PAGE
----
One Drop: Drexel professor's new book explores what determines blackness

Posted: November 26, 2013

UNLESS YOU want an earful, don't get Drexel University professor Yaba Blay talking about colorism. She sees examples of discrimination based on skin color everywhere - from drug stores that stock skin-bleaching creams to the online chatter that erupts when photos surface of Beyonce and Jay Z's daughter, Blue Ivy.

"[People say], why doesn't Beyonce comb that baby's hair?" Blay said. "You would rather put an entire pack of barrettes on that baby's hair?"

"I hate that," I murmured.

"I hate it more," she shot back. "[People] expect her to look like her mama. . . . She's 2."

And don't bring up the subject of Kanye West, who once famously referred to biracial women as "mutts."

"Kanye's choosing Kim [Kardashian] is not about Kim. It's about Kanye," said Blay, author of a new book called (1)ne Drop: Shifting the Lens on Race. "He's obsessed with her. It has to do with what her being on his arm says about him."

Yeah, Blay went there.

And, let me tell you, the codirector of the Africana Studies program doesn't hold back in that new book of hers, either. It deals with America's biggest third-rail issue: race. That subject hasn't gotten any less explosive since America elected its first black president.

The book is provocative right from its title, taken from the slavery-era notion that if you had one drop of black blood, you were considered black.

Plus, here's a darker-hued woman writing about the racial experiences of lighter-skinned people, many of whom identify as black or mixed race. That's an incredibly touchy topic among some black folk because of historical social stratification based on skin color that grants higher status to lighter-hued blacks.

The subject was explored in depth in a documentary called "Dark Girls" that aired recently on the Oprah Winfrey Network.

(1)ne Drop is sort of the reverse.

The dark side of light

Blay's book is about African-Americans with the fairest of complexions. Given America's racial baggage, a collection of profiles and photos of people (many of them Philadelphians) talking about how they self-identify racially will rile some people up.

"I think the assumption is that light-skin folks don't acknowledge their privilege," said Blay, 39, referring to practices dating back to slavery that rewarded lighter-skinned blacks with better jobs and opportunities.

"[People say], 'Y'all are light skin. Y'all don't have nothing to say. Nobody wants to hear your little sob story because it's not that bad for you.' "

Blay, a consulting producer on the CNN documentary "Who's Black in America," by Soledad O'Brien, pointed out, "This book is about opening up dialogue and challenging our assumptions and presumptions about blackness.

"Race is at the forefront of our shared experiences in this country whether you want to accept that or not."

Tough time in Big Easy

The daughter of parents from Ghana who migrated to the racial gumbo that is New Orleans, Blay first contemplated issues of skin color when she was a little a girl.

With her rich, chestnut complexion, Blay is darker than many African-Americans. She found life uncomfortable in a city known for its light-complexioned Creole population.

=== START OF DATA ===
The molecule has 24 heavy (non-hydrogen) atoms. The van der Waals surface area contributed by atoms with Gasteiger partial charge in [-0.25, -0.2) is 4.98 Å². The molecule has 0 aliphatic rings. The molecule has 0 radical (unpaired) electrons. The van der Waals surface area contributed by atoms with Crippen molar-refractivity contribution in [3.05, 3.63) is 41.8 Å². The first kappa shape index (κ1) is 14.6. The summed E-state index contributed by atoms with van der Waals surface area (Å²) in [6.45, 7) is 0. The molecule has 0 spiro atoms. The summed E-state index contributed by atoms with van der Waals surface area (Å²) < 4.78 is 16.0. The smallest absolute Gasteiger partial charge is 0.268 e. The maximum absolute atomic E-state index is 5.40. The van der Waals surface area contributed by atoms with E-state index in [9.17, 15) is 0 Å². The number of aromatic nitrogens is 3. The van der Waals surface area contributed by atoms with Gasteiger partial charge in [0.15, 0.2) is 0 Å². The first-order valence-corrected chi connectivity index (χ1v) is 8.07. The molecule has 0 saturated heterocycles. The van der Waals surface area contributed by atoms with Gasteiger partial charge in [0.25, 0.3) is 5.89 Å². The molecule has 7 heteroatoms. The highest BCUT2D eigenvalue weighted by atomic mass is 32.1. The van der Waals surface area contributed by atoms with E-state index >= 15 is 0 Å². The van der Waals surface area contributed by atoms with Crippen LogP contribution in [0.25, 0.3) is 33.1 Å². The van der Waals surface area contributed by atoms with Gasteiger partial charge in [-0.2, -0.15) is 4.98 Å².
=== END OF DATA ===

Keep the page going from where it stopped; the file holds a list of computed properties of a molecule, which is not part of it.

She neither passed the "paper bag test" (your hand is lighter in color than a brown paper bag), or the "blow test" (your hair moves in the wind). In her book, Blay recalls not getting invited to a birthday party because her friend's mother deemed her "too dark."

"Black folk don't let you forget your skin color," Blay said. "My skin color is the norm in my family and in Ghana. Despite what some black Americans might think, I'm not as dark as they come."

Eventually, her dad, a college professor, took a job at Delaware State University. After graduating from high school in 1992, she studied psychology at Salisbury State University. Between her sophomore and junior years, she gave birth to a daughter. She credits that with motivating her to graduate - with honors - in 1996.

Blay worked briefly as a counselor for Big Brothers, Big Sisters of Delaware, went back to school for a master's degree and did more counseling. But she was restless.

In 2002, she enrolled in Temple University's African-American studies program, got another master's and a PhD. She began teaching at Drexel last year.

How do you identify?

Blay started researching her book in 2011, interviewing 70 people from around the world and asking them, "How do you identify? Racially? Culturally?"

People such as Deborah Thomas, a blonde Philadelphia teacher, who calls herself biracial and says, "I don't think my students know what they are seeing when they look at me, usually."

Or Anita Persaud Holland, of Ardmore, who self-IDs as Guyanese-American and still recalls the time one of her husband's cousins asked him, "She's not a regular old n-----, is she?"

Thumbing through (1)ne Drop, it's interesting to see how varied and yet how similar the subjects' experiences are, regardless of whether their blackness is obvious or undetectable. Almost universally, they speak of being asked, "What are you?" It offends some; others are just resigned to it.

"Before this project, I would never have had these conversations with people who look like this," Blay told me last week. "I thought I knew everything there was to know about them and their life experience."

She knows better now.

A book-launch party for (1)ne Drop: Shifting the Lens on Race, by Yaba Blay, will be held from 6-9 p.m. Friday at the Painted Bride Art Center, 230 Vine St., 215-925-9914. An exhibit of photos from the book continues through Dec. 21.

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